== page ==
How Sweet It Is

04 Mar 2022

Etsy helps Sweetgrass basket makers sell, market items online  

By Chelsea Greenwood

Photos provided by Etsy

Visitors to Charleston know that no trip to the city is complete without checking out the famed Gullah sweetgrass basket weavers. The African-American artisans and their one-of-a-kind sweetgrass baskets are a major draw at the historic City Market, where shoppers can watch the weavers at work and peruse handmade works in designs ranging from platters to purses to the famous baskets.

Now, the weavers are getting much-deserved national attention thanks to the popular online marketplace Etsy and its Uplift Initiative, which “aims to bring more economic opportunities to creative entrepreneurs everywhere,” per a press release from the company.

As part of the initiative’s Uplift Makers Program, a $75,000 grant will help 16 Gullah weavers sell their goods on the Esty website. It will fund professional photography, content creation, design and merchandising mentorship, shop management training and shipping and fulfillment assistance. 

For a period of time, Etsy will also waive transaction fees and provide listing-fee support for the artisans. For many of the weavers, it will be the first time they have an online presence.

“I believe that establishing a platform for entrepreneurs to display and sell their goods is a great way to meet new customers, and I’m hoping this is a way to make my business grow even more,” said Jennifaye Singleton, a Gullah weaver from Huger, according to the press release.

The Uplift Makers Program, which is in partnership with Nest, Souls Grown Deep, and Bloomberg Philanthropies, has already been a proven success thanks to a pilot program in Gee’s Bend, Alabama, that supported a group of nine quilters from the remote Black community, where the average annual income is around $12,000. Many of the quilters’ Etsy shops sold out within 24 hours of launching on the site, and they made more than $300,000 in total sales within the first six months.

“For the quilters, the market access gained through Etsy helped them overcome long-lasting financial barriers,” per the press release. “For example, one quilter used the income from her Etsy shop to pay for her daughter’s education, and another built a house that she now owns without a mortgage.”

The Gullah weavers, who are all Black women, are practicing a craft that’s been passed down through the descendants of enslaved West Africans for 10 generations. Considered the country’s oldest African craft tradition—with pieces being featured by cultural institutions like the Smithsonian—the unique form of weaving incorporates native plants like sweetgrass, pine needles, bulrush, and palmetto palm. Each basket takes roughly 40 to 60 hours to complete.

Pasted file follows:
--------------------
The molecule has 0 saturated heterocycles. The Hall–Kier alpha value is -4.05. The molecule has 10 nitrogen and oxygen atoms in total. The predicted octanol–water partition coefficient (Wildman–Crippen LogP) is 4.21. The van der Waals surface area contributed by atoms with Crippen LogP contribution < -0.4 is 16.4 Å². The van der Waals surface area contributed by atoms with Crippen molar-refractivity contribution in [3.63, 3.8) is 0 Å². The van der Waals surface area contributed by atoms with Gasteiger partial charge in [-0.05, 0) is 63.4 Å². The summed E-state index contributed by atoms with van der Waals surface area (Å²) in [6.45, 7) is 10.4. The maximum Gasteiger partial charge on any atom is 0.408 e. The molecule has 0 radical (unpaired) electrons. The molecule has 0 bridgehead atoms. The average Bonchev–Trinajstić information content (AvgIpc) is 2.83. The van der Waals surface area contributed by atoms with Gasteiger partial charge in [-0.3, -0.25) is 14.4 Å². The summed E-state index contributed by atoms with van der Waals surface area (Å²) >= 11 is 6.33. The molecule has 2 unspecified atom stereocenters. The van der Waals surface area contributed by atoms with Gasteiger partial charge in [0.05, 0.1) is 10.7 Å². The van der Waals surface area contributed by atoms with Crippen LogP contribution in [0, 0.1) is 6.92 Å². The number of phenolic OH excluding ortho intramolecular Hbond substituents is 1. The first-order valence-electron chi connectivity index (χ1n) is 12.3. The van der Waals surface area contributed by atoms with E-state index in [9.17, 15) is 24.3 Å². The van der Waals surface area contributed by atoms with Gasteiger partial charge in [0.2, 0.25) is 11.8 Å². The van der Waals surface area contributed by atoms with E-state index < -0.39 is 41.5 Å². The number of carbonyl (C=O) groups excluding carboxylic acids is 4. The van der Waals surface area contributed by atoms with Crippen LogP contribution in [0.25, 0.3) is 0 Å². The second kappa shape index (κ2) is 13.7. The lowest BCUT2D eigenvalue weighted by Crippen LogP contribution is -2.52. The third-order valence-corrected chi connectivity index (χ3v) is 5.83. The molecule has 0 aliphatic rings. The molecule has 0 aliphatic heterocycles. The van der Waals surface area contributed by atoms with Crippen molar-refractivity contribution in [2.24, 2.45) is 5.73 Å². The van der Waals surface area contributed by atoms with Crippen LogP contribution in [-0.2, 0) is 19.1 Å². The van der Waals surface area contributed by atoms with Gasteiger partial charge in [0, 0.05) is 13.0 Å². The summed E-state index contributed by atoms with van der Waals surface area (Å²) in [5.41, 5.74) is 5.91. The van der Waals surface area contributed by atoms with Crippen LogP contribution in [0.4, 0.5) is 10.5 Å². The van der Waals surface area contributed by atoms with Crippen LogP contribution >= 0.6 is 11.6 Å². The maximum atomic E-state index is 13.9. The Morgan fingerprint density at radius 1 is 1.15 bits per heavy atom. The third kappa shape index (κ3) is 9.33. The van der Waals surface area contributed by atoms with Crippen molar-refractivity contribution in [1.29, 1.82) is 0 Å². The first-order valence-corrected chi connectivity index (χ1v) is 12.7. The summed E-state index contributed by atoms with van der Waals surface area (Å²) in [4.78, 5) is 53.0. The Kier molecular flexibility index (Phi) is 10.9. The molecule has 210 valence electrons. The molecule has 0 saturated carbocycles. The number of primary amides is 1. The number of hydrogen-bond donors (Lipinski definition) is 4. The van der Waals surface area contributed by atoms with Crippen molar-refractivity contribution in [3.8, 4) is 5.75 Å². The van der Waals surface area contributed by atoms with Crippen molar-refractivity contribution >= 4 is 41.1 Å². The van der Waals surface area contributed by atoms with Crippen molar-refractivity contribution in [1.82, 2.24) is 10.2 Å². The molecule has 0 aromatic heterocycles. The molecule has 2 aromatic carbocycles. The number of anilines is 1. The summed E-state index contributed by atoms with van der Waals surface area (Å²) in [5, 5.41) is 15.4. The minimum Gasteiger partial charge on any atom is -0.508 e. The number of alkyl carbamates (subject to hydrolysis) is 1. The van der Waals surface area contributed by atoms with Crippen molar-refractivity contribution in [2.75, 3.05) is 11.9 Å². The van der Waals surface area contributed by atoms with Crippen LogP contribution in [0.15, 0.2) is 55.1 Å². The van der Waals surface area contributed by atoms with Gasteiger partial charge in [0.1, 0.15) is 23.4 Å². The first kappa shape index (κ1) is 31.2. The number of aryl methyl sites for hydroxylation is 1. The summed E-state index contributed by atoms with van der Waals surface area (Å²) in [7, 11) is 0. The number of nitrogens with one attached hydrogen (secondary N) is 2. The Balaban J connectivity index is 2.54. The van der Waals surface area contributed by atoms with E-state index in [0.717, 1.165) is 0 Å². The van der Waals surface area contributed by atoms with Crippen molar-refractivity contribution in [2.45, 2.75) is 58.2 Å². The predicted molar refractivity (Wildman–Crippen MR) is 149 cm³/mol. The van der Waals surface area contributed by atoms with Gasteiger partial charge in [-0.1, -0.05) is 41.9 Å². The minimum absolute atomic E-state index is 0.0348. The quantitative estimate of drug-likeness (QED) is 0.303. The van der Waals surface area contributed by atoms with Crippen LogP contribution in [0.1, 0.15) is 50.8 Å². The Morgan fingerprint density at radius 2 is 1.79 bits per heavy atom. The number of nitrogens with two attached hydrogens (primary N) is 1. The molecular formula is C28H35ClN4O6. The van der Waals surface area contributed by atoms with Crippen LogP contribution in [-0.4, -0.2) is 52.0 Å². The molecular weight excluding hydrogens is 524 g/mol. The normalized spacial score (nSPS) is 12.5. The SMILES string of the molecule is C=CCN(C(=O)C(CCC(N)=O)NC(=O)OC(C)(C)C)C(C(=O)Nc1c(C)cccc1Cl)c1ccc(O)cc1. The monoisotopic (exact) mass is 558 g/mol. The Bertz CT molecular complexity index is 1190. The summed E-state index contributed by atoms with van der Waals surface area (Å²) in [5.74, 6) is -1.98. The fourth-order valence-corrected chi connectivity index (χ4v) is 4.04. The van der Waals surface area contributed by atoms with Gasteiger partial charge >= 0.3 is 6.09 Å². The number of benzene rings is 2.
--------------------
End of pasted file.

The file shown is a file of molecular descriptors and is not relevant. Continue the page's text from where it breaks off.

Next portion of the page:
In a promotional video for the Uplift Makers Program, which shows the weavers at work, Martha Cayetano talks about how, as a child, she made baskets to provide for her family because jobs were scarce. “We had to weave in order to make this money to survive,” she said. “That’s what we did.”

Multiple generations of Gullah weavers are currently at work in Charleston, and the older women stress the importance of younger women learning the craft so that it can continue to be passed down as it has.

In the video, another weaver, Gail Wright, discussed the enduring appeal of the baskets, which were originally used for winnowing rice but are now considered works of art. “People should want to have one because of the history and the love that goes into these baskets — and the time,” she said.

Cayetano added: “My baskets are original and authentic. There’s never been a duplication, and never will be one.”

Chelsea Cayetano, Martha’s granddaughter and a weaver herself, talked about the amazing opportunity that Etsy is affording the weavers. “Putting this online definitely is going to impact Grandma. Her work is just — you don’t see anything like it. It’s just big. She does everything big. Go big or go home.”

She continued: “Everybody’s work is so beautiful and so unique, and I want to make sure that we get them out there.”

Thanks to the program, Cayetano herself sees a bright future ahead, too. “Once my stuff go online, I think I’m gonna sell a lot,” she said. “So, I’m gonna be a busy body.

Visit for direct links to the online shops.

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